Moving Your DNS
By now you already have a domain registered. If you registered your domain with Cloudflare in the previous guide, then your DNS will already be setup in Cloudflare and you can skip this page and go back to the main guide.
What is DNS? Well, you don’t really need to know this, but it might help if you understand what it is. When you register your domain, it is registered with a domain registrar. The only job of a domain registrar is to reserve the domain for you. DNS stands for Domain Naming System and every domain has a bunch of records associated with it. These records tell the world where your website is hosted, where your email should be delivered to and a few other things.
Most domain registrars also provide DNS management as part of their service. Domain registrars, like GoDaddy, Namecheap, 123-reg etc. have control panels that look different. For us to provide a consistent experience and be able to help you, we need to move this DNS to somewhere familiar. It also has a couple of massive benefits for your website, which we will mention later. For now, let’s get started with moving your DNS across.
- The first step is to add your domain in Cloudflare. To do this, from the main dashboard, click on ‘Websites’ in the left window pane.
- In the right pane, click on the ‘Add Website’ button
3. Enter the name of your domain into the box and click on ‘Add Site’
4. On the next page you will be asked to choose one of the plans. Choose the ‘Free’ plan at the bottom and click ‘Continue’
5. On the next page, Cloudflare will scan your domain and try to detect the existing DNS records. If you have an existing website, you should expect to see an ‘A’ type record or a ‘CNAME’ type record. An A record will point to an address on the internet which will be where your current website lives. A CNAME record points to another name. In the example below, the website is hosted on a server with the address 18.104.22.168. There is also a CNAME for ‘www’ so that if someone puts a ‘www’ in front of the domain it will go to the same place as the A record.
If you have an email address setup that uses your domain name, then you should expect to see an MX record like below. This is the record that tells the world where email for your domain should be delivered.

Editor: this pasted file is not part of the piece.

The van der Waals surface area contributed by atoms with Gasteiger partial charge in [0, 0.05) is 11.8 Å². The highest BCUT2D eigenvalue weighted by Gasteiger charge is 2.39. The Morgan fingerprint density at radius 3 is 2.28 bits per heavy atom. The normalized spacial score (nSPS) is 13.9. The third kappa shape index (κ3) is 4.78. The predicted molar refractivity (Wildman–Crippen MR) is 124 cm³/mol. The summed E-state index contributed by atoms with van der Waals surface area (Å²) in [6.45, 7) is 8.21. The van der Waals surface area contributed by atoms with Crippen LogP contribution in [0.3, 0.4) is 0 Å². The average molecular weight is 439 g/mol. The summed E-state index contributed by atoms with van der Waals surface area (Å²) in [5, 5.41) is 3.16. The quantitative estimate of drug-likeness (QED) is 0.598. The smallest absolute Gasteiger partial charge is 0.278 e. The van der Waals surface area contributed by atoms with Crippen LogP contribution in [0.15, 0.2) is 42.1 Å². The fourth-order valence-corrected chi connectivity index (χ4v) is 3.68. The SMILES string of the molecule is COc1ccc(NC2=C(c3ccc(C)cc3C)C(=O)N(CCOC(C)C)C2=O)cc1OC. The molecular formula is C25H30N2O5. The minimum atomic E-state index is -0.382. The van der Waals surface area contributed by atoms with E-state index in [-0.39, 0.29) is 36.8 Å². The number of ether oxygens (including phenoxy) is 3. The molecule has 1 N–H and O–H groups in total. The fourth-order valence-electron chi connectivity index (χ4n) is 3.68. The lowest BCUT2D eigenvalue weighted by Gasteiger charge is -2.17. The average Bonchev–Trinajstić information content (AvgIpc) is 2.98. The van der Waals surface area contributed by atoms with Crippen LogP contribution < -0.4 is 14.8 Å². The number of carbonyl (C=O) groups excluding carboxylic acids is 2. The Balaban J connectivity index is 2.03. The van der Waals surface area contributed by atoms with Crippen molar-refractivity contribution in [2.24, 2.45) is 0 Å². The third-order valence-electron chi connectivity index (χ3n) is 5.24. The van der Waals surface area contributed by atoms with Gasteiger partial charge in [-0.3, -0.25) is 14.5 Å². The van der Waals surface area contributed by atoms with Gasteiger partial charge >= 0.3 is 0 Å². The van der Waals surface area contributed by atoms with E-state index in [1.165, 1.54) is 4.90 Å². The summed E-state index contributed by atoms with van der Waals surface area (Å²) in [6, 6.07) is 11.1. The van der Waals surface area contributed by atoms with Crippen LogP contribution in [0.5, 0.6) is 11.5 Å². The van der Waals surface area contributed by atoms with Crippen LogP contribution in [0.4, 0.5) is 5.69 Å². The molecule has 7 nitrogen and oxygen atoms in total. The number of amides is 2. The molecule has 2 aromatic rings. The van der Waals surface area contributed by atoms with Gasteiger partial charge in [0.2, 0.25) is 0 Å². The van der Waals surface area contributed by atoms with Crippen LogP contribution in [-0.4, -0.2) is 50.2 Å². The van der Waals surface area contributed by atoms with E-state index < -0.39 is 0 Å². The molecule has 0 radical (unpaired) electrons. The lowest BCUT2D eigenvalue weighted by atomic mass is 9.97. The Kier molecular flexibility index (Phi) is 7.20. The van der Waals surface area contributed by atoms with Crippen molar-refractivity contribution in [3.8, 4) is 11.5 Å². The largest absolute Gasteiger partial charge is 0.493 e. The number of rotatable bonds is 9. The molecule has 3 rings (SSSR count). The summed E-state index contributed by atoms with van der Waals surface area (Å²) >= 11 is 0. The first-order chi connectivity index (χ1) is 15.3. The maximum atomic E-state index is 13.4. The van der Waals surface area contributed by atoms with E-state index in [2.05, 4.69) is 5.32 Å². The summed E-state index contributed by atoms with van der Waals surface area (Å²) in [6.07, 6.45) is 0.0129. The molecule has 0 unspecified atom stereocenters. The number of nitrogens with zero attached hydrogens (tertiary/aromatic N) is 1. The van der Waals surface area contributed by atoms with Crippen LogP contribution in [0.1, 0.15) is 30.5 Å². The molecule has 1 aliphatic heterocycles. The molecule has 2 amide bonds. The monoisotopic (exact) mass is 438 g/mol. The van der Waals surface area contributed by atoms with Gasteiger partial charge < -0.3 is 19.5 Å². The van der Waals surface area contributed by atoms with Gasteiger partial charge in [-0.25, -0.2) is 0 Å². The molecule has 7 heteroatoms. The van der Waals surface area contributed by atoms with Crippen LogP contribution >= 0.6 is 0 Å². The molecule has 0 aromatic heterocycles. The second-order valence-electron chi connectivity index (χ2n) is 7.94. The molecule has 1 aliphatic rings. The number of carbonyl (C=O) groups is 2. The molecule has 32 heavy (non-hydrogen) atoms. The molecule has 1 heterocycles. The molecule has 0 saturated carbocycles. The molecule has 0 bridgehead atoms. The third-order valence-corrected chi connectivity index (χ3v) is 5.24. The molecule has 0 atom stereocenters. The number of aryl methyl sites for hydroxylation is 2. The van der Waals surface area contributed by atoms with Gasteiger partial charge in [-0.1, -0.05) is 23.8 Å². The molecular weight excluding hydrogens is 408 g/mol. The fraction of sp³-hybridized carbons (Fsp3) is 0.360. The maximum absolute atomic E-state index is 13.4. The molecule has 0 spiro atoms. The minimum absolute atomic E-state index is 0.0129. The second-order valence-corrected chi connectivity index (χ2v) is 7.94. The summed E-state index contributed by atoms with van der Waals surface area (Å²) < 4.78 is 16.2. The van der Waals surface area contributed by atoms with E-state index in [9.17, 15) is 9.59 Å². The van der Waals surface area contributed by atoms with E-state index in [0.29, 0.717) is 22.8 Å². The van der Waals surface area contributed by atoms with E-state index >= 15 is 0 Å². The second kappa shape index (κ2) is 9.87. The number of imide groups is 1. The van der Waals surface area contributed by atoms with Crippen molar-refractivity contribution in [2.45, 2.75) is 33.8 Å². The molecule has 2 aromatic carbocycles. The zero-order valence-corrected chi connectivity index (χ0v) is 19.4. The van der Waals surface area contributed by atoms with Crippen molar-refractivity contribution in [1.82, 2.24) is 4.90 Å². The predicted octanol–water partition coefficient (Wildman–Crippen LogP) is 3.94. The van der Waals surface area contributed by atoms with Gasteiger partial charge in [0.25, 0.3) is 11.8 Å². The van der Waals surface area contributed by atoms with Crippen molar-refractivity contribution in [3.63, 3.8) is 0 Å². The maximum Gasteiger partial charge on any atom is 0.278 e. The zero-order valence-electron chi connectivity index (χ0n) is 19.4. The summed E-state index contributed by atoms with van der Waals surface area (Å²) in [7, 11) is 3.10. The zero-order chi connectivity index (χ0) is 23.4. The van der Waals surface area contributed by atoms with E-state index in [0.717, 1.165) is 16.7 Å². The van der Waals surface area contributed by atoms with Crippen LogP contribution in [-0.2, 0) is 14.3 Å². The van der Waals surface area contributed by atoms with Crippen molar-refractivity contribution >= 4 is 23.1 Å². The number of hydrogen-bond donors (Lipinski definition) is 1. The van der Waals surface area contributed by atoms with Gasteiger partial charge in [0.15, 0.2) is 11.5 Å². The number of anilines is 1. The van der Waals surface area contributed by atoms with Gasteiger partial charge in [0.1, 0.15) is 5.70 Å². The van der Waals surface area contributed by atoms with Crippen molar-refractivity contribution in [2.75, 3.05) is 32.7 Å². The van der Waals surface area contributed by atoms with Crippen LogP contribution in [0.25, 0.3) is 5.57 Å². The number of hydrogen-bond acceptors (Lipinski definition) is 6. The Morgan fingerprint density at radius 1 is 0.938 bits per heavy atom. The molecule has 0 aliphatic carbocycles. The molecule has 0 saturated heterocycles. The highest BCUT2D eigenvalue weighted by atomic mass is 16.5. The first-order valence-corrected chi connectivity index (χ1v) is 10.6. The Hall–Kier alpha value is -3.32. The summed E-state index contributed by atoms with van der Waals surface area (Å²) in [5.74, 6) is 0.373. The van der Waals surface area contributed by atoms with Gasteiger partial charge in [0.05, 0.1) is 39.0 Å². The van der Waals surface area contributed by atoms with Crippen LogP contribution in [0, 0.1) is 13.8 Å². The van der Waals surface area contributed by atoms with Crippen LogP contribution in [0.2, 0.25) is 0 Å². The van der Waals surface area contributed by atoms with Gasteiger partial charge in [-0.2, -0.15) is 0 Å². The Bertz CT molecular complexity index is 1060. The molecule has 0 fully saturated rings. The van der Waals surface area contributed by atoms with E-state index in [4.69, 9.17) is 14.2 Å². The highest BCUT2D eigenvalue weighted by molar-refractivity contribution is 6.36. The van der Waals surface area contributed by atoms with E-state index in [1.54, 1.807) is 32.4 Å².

All of this is only relevant if you have an existing website and / or email for your domain setup. In that case, you would want to see these records appear. If anything is missed in the scan, you can click on the ‘Add record’ button to include it.
6. If you are happy with the records, click on the little orange slider to turn off the ‘Proxy status’. This is a feature that protects and speeds up websites, but we don’t want to do this for your website just yet. Click on the ‘Continue’ button when you are done.
6. On the next page, you will be provided with instructions for changing the ‘name servers’ for your domain. To do this, you would log into your domain registrar. This could be GoDaddy, Namecheap, 123-reg or any number of different domain registrars. Go to the settings for your domain and look for an option to change the ‘name servers’. For my domain below which is registered with Namecheap, you can see I have a drop-down box where I can change the name servers.
7. Once you have found the option to change the name servers for your domain, change them to match the two name servers provided to you by Cloudflare.
8. Once you have saved the new name server settings, go back to your Cloudflare page and click on the ‘Done, check nameservers’ button. On the following page, when asked about configuring other security settings, click the ‘Finish later’ link.
9. Sometimes a name server change can take up to 24 hours to take place, but once it has taken effect, Cloudflare will take over the DNS management for your domain. Once you receive notification that Cloudflare has taken over DNS management, head back to the guide to move on to the next step.